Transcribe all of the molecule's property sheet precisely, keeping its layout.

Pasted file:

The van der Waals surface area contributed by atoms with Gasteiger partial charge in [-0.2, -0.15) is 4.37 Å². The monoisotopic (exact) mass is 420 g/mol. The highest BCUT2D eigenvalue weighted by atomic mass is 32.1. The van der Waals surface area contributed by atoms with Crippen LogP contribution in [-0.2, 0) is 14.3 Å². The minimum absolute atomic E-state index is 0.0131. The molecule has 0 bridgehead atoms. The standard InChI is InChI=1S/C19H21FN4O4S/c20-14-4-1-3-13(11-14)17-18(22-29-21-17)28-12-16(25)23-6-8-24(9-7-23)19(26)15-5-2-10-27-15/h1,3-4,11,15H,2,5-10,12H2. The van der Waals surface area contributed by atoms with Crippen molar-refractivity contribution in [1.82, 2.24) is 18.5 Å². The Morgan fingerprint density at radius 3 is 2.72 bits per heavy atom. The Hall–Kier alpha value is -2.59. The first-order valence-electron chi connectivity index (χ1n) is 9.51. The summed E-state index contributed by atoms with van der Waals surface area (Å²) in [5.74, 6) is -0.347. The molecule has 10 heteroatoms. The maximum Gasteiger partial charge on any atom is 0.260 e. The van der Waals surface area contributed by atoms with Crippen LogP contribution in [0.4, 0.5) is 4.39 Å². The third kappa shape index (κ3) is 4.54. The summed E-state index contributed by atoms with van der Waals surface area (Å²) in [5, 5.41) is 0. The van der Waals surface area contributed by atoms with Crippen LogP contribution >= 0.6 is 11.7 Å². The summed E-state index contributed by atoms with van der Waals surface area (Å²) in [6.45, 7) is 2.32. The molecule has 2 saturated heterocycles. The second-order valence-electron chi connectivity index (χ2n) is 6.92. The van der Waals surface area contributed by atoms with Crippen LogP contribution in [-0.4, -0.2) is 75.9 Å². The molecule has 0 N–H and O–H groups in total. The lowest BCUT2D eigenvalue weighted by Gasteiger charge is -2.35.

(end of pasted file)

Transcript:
The van der Waals surface area contributed by atoms with Gasteiger partial charge in [-0.2, -0.15) is 4.37 Å². The monoisotopic (exact) mass is 420 g/mol. The highest BCUT2D eigenvalue weighted by atomic mass is 32.1. The van der Waals surface area contributed by atoms with Crippen LogP contribution in [-0.2, 0) is 14.3 Å². The minimum absolute atomic E-state index is 0.0131. The molecule has 0 bridgehead atoms. The standard InChI is InChI=1S/C19H21FN4O4S/c20-14-4-1-3-13(11-14)17-18(22-29-21-17)28-12-16(25)23-6-8-24(9-7-23)19(26)15-5-2-10-27-15/h1,3-4,11,15H,2,5-10,12H2. The van der Waals surface area contributed by atoms with Crippen molar-refractivity contribution in [1.82, 2.24) is 18.5 Å². The Morgan fingerprint density at radius 3 is 2.72 bits per heavy atom. The Hall–Kier alpha value is -2.59. The first-order valence-electron chi connectivity index (χ1n) is 9.51. The summed E-state index contributed by atoms with van der Waals surface area (Å²) in [5.74, 6) is -0.347. The molecule has 10 heteroatoms. The maximum Gasteiger partial charge on any atom is 0.260 e. The van der Waals surface area contributed by atoms with Crippen LogP contribution in [0.4, 0.5) is 4.39 Å². The third kappa shape index (κ3) is 4.54. The summed E-state index contributed by atoms with van der Waals surface area (Å²) in [5, 5.41) is 0. The van der Waals surface area contributed by atoms with Crippen LogP contribution >= 0.6 is 11.7 Å². The summed E-state index contributed by atoms with van der Waals surface area (Å²) in [6.45, 7) is 2.32. The molecule has 2 saturated heterocycles. The second-order valence-electron chi connectivity index (χ2n) is 6.92. The van der Waals surface area contributed by atoms with Crippen LogP contribution in [-0.4, -0.2) is 75.9 Å². The molecule has 0 N–H and O–H groups in total. The lowest BCUT2D eigenvalue weighted by Gasteiger charge is -2.35.